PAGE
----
Twig beetles are insects of conifer trees, principally pines. Beetles are tiny (1 – 3 mm) long and dark brown in color. Twig beetles may become active in March and persist through October. There are 2 to 4 insect generations per year.
These tiny wood boring insects are found in smaller twigs and branches with thin bark. Large branches are not affected. Beetles infest just underneath the bark producing galleries and mining the tree cambium. Reddish tan sawdust is present, but little if any pitch is produced.
Twig beetles are usually a secondary pest found in dead and dying twigs. Trees that are drought stressed or have suffered a root injury are more prone to damage. Recently transplanted trees may be killed by twig beetles.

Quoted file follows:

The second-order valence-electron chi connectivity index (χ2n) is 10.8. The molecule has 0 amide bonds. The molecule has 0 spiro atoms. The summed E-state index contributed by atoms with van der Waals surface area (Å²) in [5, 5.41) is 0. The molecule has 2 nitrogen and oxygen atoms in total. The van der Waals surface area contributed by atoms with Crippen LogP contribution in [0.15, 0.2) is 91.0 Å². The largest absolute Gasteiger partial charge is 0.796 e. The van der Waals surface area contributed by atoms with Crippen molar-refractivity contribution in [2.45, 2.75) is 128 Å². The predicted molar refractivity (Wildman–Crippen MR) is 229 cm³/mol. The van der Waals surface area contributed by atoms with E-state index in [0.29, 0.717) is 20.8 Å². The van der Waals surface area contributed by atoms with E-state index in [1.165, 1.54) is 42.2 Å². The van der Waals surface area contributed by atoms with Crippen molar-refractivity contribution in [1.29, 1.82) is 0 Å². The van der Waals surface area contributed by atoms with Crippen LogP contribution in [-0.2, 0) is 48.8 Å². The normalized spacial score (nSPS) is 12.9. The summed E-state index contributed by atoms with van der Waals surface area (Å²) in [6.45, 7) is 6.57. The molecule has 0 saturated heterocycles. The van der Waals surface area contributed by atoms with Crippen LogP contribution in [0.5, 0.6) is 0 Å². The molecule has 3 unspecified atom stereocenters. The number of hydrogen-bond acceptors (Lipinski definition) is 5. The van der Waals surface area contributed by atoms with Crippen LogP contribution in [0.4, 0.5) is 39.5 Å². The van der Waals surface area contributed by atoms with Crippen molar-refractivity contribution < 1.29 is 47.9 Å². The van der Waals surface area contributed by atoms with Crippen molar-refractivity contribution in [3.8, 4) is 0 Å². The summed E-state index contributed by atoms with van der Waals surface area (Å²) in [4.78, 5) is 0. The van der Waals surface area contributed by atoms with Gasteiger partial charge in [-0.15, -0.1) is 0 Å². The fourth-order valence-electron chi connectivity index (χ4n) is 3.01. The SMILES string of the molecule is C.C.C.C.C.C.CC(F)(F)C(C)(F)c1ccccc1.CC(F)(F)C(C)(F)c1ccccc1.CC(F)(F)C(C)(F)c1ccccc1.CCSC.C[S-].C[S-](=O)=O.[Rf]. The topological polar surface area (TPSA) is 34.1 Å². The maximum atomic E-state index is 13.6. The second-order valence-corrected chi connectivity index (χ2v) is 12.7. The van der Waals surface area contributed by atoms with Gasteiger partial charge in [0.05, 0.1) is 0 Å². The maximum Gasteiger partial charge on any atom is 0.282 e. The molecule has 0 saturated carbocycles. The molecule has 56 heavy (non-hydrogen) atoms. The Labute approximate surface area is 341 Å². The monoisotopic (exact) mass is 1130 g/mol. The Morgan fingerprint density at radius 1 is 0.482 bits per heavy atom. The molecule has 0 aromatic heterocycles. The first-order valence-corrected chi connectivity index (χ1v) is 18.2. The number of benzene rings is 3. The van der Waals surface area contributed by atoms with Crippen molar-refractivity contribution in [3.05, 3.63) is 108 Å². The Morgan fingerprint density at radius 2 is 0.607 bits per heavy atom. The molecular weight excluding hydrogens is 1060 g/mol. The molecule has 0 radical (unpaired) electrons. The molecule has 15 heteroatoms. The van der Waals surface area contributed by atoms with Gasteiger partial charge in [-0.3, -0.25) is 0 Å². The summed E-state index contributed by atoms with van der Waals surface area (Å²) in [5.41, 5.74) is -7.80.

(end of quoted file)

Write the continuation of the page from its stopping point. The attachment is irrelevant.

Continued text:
Increasing plant health and vigor with proper cultural practices is the first line of defense. Sanitation is also important. Do not leave freshly pruned live wood (slash) around other conifer trees. Remove and dispose of pruned branches promptly.
Spraying with insecticide may be warranted and is especially important with recently transplanted trees. Two or 3 sprays evenly spaced sprays during the season with insecticides including the active ingredients carbaryl (Sevin) and permethrin (Eight) will control twig beetles. Read insecticide label directions before making any applications.